Permanent capital falls short

UK hedge fund Brevan Howard has been marketing the flotation of its feeder fund BH Macro since mid-January. The deal is seen as particularly poignant given that it represents the first of its kind to choose the LSE’s main market over Amsterdam or AIM.

The decision reflects a shift in interpretation of UK listing rules, which previously placed limits on the concentration of assets in listed funds. A queue of similar issuers are hoping to follow in Brevan Howard’s footsteps.

The flotation of the infrastructure assets of venture capital company 3i, through a new vehicle 3i Infrastructure, had a shorter marketing period and was touted by the wider market as the most likely of the two to enjoy a successful float given the current strength of demand for infrastructure assets.

From the start, there were questions surrounding the BH Macro float given the presence of key man risk, although investors were given comfort by the fact that former Credit Suisse trader Alan Howard is responsible for just 20% of the fund.

Both transactions finally crossed the line somewhat short of expectations. BH Macro priced a €770m transaction from initial guidance of a €1bn deal size, while 3i Infrastructure completed its deal at the bottom of €700m–€1.3bn guidance.

One of the biggest investor concerns has been the poor trading of such deals in the immediate aftermarket and, true to form, 3i Infrastructure went on to trade through NAV, dropping to a low of 97.25p on its debut from a 100p issue price.

BH Macro, on the other hand, enjoyed a strong debut, with all three tranches seen trading at or slightly above offer price throughout the first trading day, while 3i Infrastructure continued to languish.

By offering shares in euros, sterling and US dollars, BH Macro attracted a wider investor base. The final result saw a total of 82.8m shares issued. The strongest demand was for the dollar tranche. A total of 10.5m shares were sold in sterling at £10 per share, 27.2m euro denominated shares were sold at €10 each and the dollar tranche saw a total of 45.1m shares sold at US$10 apiece.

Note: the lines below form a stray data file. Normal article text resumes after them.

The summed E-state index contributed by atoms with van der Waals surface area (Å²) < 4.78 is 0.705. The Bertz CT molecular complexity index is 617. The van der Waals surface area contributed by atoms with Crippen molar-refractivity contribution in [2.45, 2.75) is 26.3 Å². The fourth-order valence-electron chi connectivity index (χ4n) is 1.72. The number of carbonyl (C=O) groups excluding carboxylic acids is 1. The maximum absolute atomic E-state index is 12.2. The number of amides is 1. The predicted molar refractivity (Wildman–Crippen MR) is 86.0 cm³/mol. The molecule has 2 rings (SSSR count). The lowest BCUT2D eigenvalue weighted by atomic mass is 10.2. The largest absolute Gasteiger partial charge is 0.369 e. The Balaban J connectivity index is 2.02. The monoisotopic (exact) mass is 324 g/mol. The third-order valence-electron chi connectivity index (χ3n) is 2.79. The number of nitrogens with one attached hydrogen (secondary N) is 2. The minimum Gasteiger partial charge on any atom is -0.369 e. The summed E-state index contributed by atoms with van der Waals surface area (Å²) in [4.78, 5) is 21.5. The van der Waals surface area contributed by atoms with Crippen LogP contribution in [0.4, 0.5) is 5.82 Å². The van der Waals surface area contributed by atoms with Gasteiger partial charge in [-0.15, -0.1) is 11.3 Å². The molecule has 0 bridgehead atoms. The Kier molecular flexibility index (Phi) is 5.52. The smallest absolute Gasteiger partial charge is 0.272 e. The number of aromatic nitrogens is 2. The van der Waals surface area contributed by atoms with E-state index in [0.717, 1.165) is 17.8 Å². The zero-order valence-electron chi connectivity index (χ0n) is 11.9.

“Given the market conditions, the final €770m deal is a very good result and with the greenshoe, that could be increased to €850m, which is not too far away from the €1bn equivalent that the company was eyeing,” said one syndicate banker involved in the deal.

Lead managers Citigroup, Goldman Sachs and JPMorgan Cazenove reported demand from a broad range of accounts including equity funds, fixed-income funds, private banks, high net worth individuals and hedge funds.

With small tickets dominating the transaction, the final roll of participating investors ran into the hundreds. Geographical demand was broad with demand from across the US, Europe and the UK, while the fixed-income nature of the fund brought in a number of Swiss accounts.

The 3i Infrastructure flotation attracted a slightly different investor base, with demand coming from across Europe and good support from the Middle East. Sole-lead manager Citigroup structured a deal that included one warrant for every 10 shares, in an attempt to create some value upfront for the poor performance that is associated with initial trading that stems from the cash drag effect. The warrants are exercisable after six months at the 100p offer price.

Most bankers continue to boost their permanent capital resources to take advantage of an expected deluge of transactions, but given the generally lacklustre results of listings to date, some are beginning to question whether the concept itself might be fundamentally flawed.

“For the general partners of a fund, permanent capital is unambiguously positive – there seems to be no reason why a fund would not want to do it, but for investors it is a completely different proposition. Most of the deals tend to trade at a discount to NAV in the aftermarket given the impact of cash drag, so it is increasingly difficult to persuade investors to come in at the beginning when in most cases they can get it cheaper in the secondary,” said one banker away from last week’s deals.

Bankers remain hopeful that the outstanding deals will go on to perform well in the longer term, which should encourage improved performance in new issues. Despite criticisms of the reduced size, bankers working on BH Macro hope that the trading debut will go some way to quelling concerns about buying the product at issue.

But with the shares trading flat to just 0.5% up on the day on very limited volumes, the performance is unlikely to bring investors rushing into future deals before such transactions hit the secondary market.

Away from aftermarket performance, the success of such transactions is relatively difficult to measure given that much demand comes as a consequence of switching out of the private fund and into the public entity.

Early expectations on the BH Macro transaction were that the deal would rely heavily on switching, but the company confirmed that more than 90% of the deal represented new money.

Many investors in the private fund chose to participate, but the majority did so with additional cash.

Debate surrounding the rationale for investors is likely to continue, but banks are not throwing in the towel just yet, believing that a combination of long-term performance and structural developments will lead to a successful market for permanent capital listings.

Even so, most recognise that only the best names will succeed and if highly regarded names such as 3i and Brevan Howard struggled, albeit against a volatile backdrop, the universe of candidates could be significantly smaller than most had expected.